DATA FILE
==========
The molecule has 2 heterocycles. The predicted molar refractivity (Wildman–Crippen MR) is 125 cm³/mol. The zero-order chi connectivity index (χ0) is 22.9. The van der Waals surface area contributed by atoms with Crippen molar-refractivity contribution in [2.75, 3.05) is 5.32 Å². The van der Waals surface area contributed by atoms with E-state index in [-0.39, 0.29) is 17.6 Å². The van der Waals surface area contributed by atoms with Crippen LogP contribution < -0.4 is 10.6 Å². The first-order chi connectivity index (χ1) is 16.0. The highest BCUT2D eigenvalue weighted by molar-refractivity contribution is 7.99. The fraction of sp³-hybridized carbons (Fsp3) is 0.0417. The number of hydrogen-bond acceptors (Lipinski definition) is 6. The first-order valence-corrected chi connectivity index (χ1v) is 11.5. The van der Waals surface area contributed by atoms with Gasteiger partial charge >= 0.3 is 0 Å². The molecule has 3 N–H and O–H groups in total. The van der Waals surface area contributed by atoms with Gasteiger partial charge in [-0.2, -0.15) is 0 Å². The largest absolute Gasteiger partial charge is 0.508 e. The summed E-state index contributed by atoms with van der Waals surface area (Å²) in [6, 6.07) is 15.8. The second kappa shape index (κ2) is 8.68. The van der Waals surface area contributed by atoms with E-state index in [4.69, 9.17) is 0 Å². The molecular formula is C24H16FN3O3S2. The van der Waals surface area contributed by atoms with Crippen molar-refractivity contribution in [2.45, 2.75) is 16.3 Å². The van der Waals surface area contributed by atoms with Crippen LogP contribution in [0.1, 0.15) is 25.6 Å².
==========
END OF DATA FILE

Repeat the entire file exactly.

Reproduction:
The molecule has 2 heterocycles. The predicted molar refractivity (Wildman–Crippen MR) is 125 cm³/mol. The zero-order chi connectivity index (χ0) is 22.9. The van der Waals surface area contributed by atoms with Crippen molar-refractivity contribution in [2.75, 3.05) is 5.32 Å². The van der Waals surface area contributed by atoms with E-state index in [-0.39, 0.29) is 17.6 Å². The van der Waals surface area contributed by atoms with Crippen LogP contribution < -0.4 is 10.6 Å². The first-order chi connectivity index (χ1) is 16.0. The highest BCUT2D eigenvalue weighted by molar-refractivity contribution is 7.99. The fraction of sp³-hybridized carbons (Fsp3) is 0.0417. The number of hydrogen-bond acceptors (Lipinski definition) is 6. The first-order valence-corrected chi connectivity index (χ1v) is 11.5. The van der Waals surface area contributed by atoms with Gasteiger partial charge >= 0.3 is 0 Å². The molecule has 3 N–H and O–H groups in total. The van der Waals surface area contributed by atoms with Gasteiger partial charge in [-0.2, -0.15) is 0 Å². The largest absolute Gasteiger partial charge is 0.508 e. The summed E-state index contributed by atoms with van der Waals surface area (Å²) in [6, 6.07) is 15.8. The second kappa shape index (κ2) is 8.68. The van der Waals surface area contributed by atoms with E-state index in [4.69, 9.17) is 0 Å². The molecular formula is C24H16FN3O3S2. The van der Waals surface area contributed by atoms with Crippen molar-refractivity contribution in [2.45, 2.75) is 16.3 Å². The van der Waals surface area contributed by atoms with Crippen LogP contribution in [0.1, 0.15) is 25.6 Å².